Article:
The press reports that Archbishop Williams thinks that hell could freeze over, the headlines somewhat undermined by the reports.

(Meanwhile they missed the words "argument" and "narrative").

Posted by: Pluralist on Thursday, 16 November 2006 at 1:50pm GMT

Ruth reading your posting here, today, I understand why Williams hasn't let you interview him.

Reading your other writings, I find them unreliable & misleading,also.

Posted by: laurence roberts on Thursday, 16 November 2006 at 2:02pm GMT

Rain forced me to take the bus rather than cycling into work this morning, and as a consequence I instantly lit on the Telegraph's front-page headline in the corner shop and bought it to read on the way into work.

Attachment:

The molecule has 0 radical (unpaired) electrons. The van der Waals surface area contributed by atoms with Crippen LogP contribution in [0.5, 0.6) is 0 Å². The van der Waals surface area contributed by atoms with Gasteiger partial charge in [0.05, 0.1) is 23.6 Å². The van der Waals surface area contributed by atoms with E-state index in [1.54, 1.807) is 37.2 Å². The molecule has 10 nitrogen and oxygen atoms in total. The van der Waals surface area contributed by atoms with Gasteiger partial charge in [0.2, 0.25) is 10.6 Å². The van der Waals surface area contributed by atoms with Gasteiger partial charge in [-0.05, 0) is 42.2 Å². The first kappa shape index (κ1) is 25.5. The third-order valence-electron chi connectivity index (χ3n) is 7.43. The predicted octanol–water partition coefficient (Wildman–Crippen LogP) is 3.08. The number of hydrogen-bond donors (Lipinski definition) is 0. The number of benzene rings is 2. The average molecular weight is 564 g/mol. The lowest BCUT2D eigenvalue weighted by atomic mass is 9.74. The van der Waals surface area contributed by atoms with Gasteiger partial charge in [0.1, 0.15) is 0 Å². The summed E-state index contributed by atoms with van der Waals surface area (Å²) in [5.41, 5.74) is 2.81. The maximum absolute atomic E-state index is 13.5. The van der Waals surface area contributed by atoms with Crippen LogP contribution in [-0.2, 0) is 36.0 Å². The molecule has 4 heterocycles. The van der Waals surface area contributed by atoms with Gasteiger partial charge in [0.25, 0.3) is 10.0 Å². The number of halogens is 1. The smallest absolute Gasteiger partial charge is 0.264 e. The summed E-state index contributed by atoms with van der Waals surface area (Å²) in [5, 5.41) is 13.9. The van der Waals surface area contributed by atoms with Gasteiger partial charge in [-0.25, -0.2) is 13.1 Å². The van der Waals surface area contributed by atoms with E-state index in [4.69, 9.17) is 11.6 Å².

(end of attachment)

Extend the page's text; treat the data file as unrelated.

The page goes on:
I haven't seen the Catholic Herald article, but there was nothing in the substance of either of any of the copy the Telegraph ran to justify their hysterical "Williams: we may rethink women priests" front page headline. Nothing what so ever. Although I suppose "Williams: it's just about conceivable we may at some unspecified future point change our minds on women priests but it's not very likely" doesn't sell papers.

I'm not surprised at Damian Thompson spinning a story from this non-comment. This sort of non-story with a conservative RC spin is what he specialises in and has always specialised in. I'm a bit more surprised at the Telegraph but, then again, this is their second front page lead in a week that has had no substance behind it. Tuesday's "Iran picks Bin Laden's successors" headline, which seems to have nothing more behind it that Con Coughlin having a few gins with US Department of Defense political flunkies, was even worse.

Sad times at Canary Wharf.